Director: Rose Glass
Stars: Morfydd Clark, Jennifer Ehle, Lisa Frazer
How does one quantify faith? What is the yardstick or barometer? Placing metrics on the quintessentially unquantifiable has been the cause of frustration and burden for as long as there have been organised doctrines to follow. As in film criticism, objectivity is scarce, possibly futile. Those provoked to ask the question are already encumbered by a feeling one way or the other. There’s always an agenda.
Rose Glass’ striking, disturbing and enrapturing new horror film focuses on a pious nurse trying to salvage herself through new-found faith; but with a wrought enthusiasm that smacks of desperation. As though The Lord might be an escape hatch from some very recent trouble. Given this woozily sketched context, are we witnessing genuine piety or hasty attrition?
The young woman in question is Maud (Morfydd Clark). Having moved from public to private care following An Incident, Maud comes to oversee the daily struggles of Amanda Köhl (Jennifer Ehle), a once brilliant New York choreographer and dancer now losing a battle with cancer on the Scarborough coastline. Maud isn’t shy about her religious devotion. In her myopia, she mistakenly assumes Amanda’s interest in it comes from a place of sincerity, rather than the bored amusement of an encumbered recluse. Peeping at keyholes, Maud discovers Amanda has a transactional sexual relationship with visitor Carol (Liz Frazer). Disapproving haughtily, Maud sets out to save the soul of her ailing ward. God has granted her a mission.
What follows is hard to describe because it is conditional on several character turns and reveals. Needless to say there is far more to Maud than meets the eye. A kind of dual personality is at war with itself, and religious fervor guides the motivations of both halves of a deeply troubled soul.
When first exposed to the trailer for this film some months ago (its release has been delayed; you know why) I was a little concerned by the evident scenes of masochistic devotion. Maud kneeling on unpopped popcorn kernels to flagellate herself as she prays. We’re to squirm and relish her pain, it seemed. Such reductive portrayals of twisted worship have become cliché, especially across horror movies and TV shows sent to us by Hollywood. Was Saint Maud simply more of the same? Another grim ‘elevated’ horror taking pleasure in tormenting a fragile protagonist?
Watching the thing in full, it becomes clear that these moments are merely prepping us for a far more considered psychological freefall to come. The middle of the picture severs Maud from Amanda and sends her on an extended fall from grace. Clark – already a stark and impressive presence in the picture – takes full command in one of those singular performances that points to a career of stunning work to come. She evokes the same emotions felt on witnessing the fledgling performances of Jodie Foster, Sissy Spacek or Samantha Morton. The promise here is on the same scale.
Glass knows her horrors, particularly the more serious titles that have won respect and admiration the hard way. The shimmering lights of the Scarborough arcades are eerily reminiscent of the bleeds of neon from the airport in Argento’s Suspiria, while there are also deft, reverent nods to the likes of The Exorcist and The Witch. But keenly, Glass’ film achieves its own stark modus operandi. One in a lineage but beholden to none, marking it out as an instant classic in the making. There is one sole deference to the Hollywood jump scare; it is also – in part because it’s an anomaly within the piece – one of the most effective of it’s kind that I can remember. I bolted in my seat.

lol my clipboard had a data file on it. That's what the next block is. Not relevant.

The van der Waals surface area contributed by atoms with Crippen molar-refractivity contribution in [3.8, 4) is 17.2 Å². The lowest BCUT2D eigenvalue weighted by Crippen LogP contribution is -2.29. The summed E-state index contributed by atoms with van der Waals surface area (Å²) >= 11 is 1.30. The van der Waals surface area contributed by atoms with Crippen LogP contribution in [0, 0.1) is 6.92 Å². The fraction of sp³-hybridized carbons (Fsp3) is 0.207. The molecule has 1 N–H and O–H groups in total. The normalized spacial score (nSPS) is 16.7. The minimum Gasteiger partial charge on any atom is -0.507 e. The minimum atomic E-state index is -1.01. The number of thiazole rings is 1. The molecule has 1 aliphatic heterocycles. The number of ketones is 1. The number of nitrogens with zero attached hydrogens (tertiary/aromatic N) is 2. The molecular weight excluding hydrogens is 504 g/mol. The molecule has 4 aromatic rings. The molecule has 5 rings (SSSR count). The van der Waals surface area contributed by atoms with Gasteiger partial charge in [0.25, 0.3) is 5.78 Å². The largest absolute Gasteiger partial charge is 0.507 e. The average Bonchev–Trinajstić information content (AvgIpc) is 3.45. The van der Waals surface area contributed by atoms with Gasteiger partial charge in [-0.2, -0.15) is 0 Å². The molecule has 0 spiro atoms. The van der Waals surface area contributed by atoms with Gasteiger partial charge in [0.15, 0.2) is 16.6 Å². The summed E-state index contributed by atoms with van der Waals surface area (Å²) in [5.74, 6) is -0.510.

Glass also, with some glee, mingles religious and sexual exaltation, coquettishly suggesting their kindred nature. Maud hears the voice of her saviour. She also feels him. Between her moments of spiritual transcendence and Amanda’s gratifying visitors, the environment becomes a hothouse of sighs and orgasmic shudders. It’s a deliberately provocative blend. Later, Glass pushes further, but drops the smirk. One of the movie’s most horrific scenes is a sex scene as traumas both past and present collide. An effect both gory and grim.
Saint Maud is a dark, bracing watch. Maud is one of modern cinema’s most untrustworthy narrators, as it becomes increasingly clear that the film we’re watching is warped by her subjectivity. Given her detachment from reality, one starts to question everything. It’s possible that all of the film – save the genuinely startling final second – takes place within a skewed second reality concocted by its subject; the sing-song pleasantries of Clark’s narration the sound of Maud talking to herself rather than us sitting out there in the dark.
Ultimately her actions paint a portrait of someone flailing for guidance. Glass’ film is a character study, but it is also a study of circumstance, and how a struggling person internalises trauma. It isn’t as reductive as to say religious belief = mental illness. Cruder films have made that statement but that’s not the conversation intended here. Instead, Saint Maud prods the idea that a fragile and susceptible mind can be its own worst enemy and that unchecked – unsaved in a real-world sense – a person can drift into dangerous territories indeed.
This isn’t news, but the manner in which Glass (and Clark) investigates it is stunning to behold.